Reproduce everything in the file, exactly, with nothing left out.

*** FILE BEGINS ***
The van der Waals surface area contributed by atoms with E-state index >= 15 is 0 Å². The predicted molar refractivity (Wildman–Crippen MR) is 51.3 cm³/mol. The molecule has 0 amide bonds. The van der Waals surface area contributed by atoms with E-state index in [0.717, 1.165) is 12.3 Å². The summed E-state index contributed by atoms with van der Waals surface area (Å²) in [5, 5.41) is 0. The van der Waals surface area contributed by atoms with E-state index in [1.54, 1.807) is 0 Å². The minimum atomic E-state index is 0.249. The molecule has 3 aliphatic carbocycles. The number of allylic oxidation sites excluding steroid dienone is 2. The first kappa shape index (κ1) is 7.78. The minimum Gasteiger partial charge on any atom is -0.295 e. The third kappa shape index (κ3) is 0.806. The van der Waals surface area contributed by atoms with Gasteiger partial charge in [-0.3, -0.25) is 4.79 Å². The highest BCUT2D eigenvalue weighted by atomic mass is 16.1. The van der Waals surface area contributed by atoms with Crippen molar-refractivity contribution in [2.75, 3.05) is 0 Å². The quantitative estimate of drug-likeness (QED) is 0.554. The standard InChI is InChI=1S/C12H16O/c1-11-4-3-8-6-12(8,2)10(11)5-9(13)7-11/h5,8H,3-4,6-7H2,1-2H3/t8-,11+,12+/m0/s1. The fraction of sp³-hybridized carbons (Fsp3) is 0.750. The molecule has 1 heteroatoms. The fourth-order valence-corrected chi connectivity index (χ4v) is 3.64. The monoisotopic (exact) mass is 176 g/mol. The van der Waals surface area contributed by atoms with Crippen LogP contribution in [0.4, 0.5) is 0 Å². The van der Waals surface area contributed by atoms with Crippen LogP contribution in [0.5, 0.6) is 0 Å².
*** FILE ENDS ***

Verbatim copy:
The van der Waals surface area contributed by atoms with E-state index >= 15 is 0 Å². The predicted molar refractivity (Wildman–Crippen MR) is 51.3 cm³/mol. The molecule has 0 amide bonds. The van der Waals surface area contributed by atoms with E-state index in [0.717, 1.165) is 12.3 Å². The summed E-state index contributed by atoms with van der Waals surface area (Å²) in [5, 5.41) is 0. The van der Waals surface area contributed by atoms with E-state index in [1.54, 1.807) is 0 Å². The minimum atomic E-state index is 0.249. The molecule has 3 aliphatic carbocycles. The number of allylic oxidation sites excluding steroid dienone is 2. The first kappa shape index (κ1) is 7.78. The minimum Gasteiger partial charge on any atom is -0.295 e. The third kappa shape index (κ3) is 0.806. The van der Waals surface area contributed by atoms with Gasteiger partial charge in [-0.3, -0.25) is 4.79 Å². The highest BCUT2D eigenvalue weighted by atomic mass is 16.1. The van der Waals surface area contributed by atoms with Crippen molar-refractivity contribution in [2.75, 3.05) is 0 Å². The quantitative estimate of drug-likeness (QED) is 0.554. The standard InChI is InChI=1S/C12H16O/c1-11-4-3-8-6-12(8,2)10(11)5-9(13)7-11/h5,8H,3-4,6-7H2,1-2H3/t8-,11+,12+/m0/s1. The fraction of sp³-hybridized carbons (Fsp3) is 0.750. The molecule has 1 heteroatoms. The fourth-order valence-corrected chi connectivity index (χ4v) is 3.64. The monoisotopic (exact) mass is 176 g/mol. The van der Waals surface area contributed by atoms with Crippen LogP contribution in [0.4, 0.5) is 0 Å². The van der Waals surface area contributed by atoms with Crippen LogP contribution in [0.5, 0.6) is 0 Å².